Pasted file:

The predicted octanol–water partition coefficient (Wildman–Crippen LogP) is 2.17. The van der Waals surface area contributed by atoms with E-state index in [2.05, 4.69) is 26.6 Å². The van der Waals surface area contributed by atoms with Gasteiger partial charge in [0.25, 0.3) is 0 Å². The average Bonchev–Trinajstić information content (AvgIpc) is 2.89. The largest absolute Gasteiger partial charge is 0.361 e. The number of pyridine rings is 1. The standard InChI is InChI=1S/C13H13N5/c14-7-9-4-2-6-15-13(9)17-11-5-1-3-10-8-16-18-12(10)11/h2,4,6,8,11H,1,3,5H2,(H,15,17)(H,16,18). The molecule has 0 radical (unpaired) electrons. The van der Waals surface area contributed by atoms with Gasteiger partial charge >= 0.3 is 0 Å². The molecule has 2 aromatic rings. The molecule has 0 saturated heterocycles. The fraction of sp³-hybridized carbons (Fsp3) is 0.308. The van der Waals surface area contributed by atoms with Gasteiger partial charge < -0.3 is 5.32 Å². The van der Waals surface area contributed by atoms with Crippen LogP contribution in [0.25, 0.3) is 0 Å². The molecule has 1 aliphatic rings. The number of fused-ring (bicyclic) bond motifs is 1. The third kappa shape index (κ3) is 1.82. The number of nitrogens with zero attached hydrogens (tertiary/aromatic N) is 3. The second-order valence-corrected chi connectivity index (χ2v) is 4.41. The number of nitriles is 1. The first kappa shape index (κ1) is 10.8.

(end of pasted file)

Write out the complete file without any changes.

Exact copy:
The predicted octanol–water partition coefficient (Wildman–Crippen LogP) is 2.17. The van der Waals surface area contributed by atoms with E-state index in [2.05, 4.69) is 26.6 Å². The van der Waals surface area contributed by atoms with Gasteiger partial charge in [0.25, 0.3) is 0 Å². The average Bonchev–Trinajstić information content (AvgIpc) is 2.89. The largest absolute Gasteiger partial charge is 0.361 e. The number of pyridine rings is 1. The standard InChI is InChI=1S/C13H13N5/c14-7-9-4-2-6-15-13(9)17-11-5-1-3-10-8-16-18-12(10)11/h2,4,6,8,11H,1,3,5H2,(H,15,17)(H,16,18). The molecule has 0 radical (unpaired) electrons. The van der Waals surface area contributed by atoms with Gasteiger partial charge >= 0.3 is 0 Å². The molecule has 2 aromatic rings. The molecule has 0 saturated heterocycles. The fraction of sp³-hybridized carbons (Fsp3) is 0.308. The van der Waals surface area contributed by atoms with Gasteiger partial charge < -0.3 is 5.32 Å². The van der Waals surface area contributed by atoms with Crippen LogP contribution in [0.25, 0.3) is 0 Å². The molecule has 1 aliphatic rings. The number of fused-ring (bicyclic) bond motifs is 1. The third kappa shape index (κ3) is 1.82. The number of nitrogens with zero attached hydrogens (tertiary/aromatic N) is 3. The second-order valence-corrected chi connectivity index (χ2v) is 4.41. The number of nitriles is 1. The first kappa shape index (κ1) is 10.8.